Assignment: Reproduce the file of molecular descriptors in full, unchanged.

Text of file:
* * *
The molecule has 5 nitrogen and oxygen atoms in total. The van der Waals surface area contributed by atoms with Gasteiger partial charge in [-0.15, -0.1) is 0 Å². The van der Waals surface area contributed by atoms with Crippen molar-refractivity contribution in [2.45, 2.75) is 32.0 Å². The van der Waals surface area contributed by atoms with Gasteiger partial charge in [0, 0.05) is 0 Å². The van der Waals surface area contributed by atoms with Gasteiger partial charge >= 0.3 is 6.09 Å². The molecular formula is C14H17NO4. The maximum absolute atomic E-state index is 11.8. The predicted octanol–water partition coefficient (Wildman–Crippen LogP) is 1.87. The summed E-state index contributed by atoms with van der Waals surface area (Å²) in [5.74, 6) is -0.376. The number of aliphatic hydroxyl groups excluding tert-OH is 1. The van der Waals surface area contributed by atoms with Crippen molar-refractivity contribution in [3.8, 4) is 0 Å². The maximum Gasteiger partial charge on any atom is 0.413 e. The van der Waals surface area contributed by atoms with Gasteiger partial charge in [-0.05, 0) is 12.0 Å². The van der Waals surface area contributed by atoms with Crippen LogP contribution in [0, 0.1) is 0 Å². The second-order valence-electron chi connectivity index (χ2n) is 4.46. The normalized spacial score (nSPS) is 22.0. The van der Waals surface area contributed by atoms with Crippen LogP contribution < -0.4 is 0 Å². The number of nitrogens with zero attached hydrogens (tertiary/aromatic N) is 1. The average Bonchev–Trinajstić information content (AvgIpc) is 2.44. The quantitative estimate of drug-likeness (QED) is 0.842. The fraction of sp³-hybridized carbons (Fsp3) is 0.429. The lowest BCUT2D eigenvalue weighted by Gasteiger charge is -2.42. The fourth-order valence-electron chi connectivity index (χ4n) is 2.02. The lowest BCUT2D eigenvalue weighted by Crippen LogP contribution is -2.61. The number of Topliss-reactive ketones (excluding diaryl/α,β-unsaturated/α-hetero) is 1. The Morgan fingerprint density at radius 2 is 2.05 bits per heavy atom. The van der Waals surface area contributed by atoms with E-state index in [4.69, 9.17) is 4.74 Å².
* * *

The molecule has 5 nitrogen and oxygen atoms in total. The van der Waals surface area contributed by atoms with Gasteiger partial charge in [-0.15, -0.1) is 0 Å². The van der Waals surface area contributed by atoms with Crippen molar-refractivity contribution in [2.45, 2.75) is 32.0 Å². The van der Waals surface area contributed by atoms with Gasteiger partial charge in [0, 0.05) is 0 Å². The van der Waals surface area contributed by atoms with Gasteiger partial charge >= 0.3 is 6.09 Å². The molecular formula is C14H17NO4. The maximum absolute atomic E-state index is 11.8. The predicted octanol–water partition coefficient (Wildman–Crippen LogP) is 1.87. The summed E-state index contributed by atoms with van der Waals surface area (Å²) in [5.74, 6) is -0.376. The number of aliphatic hydroxyl groups excluding tert-OH is 1. The van der Waals surface area contributed by atoms with Crippen molar-refractivity contribution in [3.8, 4) is 0 Å². The maximum Gasteiger partial charge on any atom is 0.413 e. The van der Waals surface area contributed by atoms with Gasteiger partial charge in [-0.05, 0) is 12.0 Å². The van der Waals surface area contributed by atoms with Crippen LogP contribution in [0, 0.1) is 0 Å². The second-order valence-electron chi connectivity index (χ2n) is 4.46. The normalized spacial score (nSPS) is 22.0. The van der Waals surface area contributed by atoms with Crippen LogP contribution < -0.4 is 0 Å². The number of nitrogens with zero attached hydrogens (tertiary/aromatic N) is 1. The average Bonchev–Trinajstić information content (AvgIpc) is 2.44. The quantitative estimate of drug-likeness (QED) is 0.842. The fraction of sp³-hybridized carbons (Fsp3) is 0.429. The lowest BCUT2D eigenvalue weighted by Gasteiger charge is -2.42. The fourth-order valence-electron chi connectivity index (χ4n) is 2.02. The lowest BCUT2D eigenvalue weighted by Crippen LogP contribution is -2.61. The number of Topliss-reactive ketones (excluding diaryl/α,β-unsaturated/α-hetero) is 1. The Morgan fingerprint density at radius 2 is 2.05 bits per heavy atom. The van der Waals surface area contributed by atoms with E-state index in [4.69, 9.17) is 4.74 Å².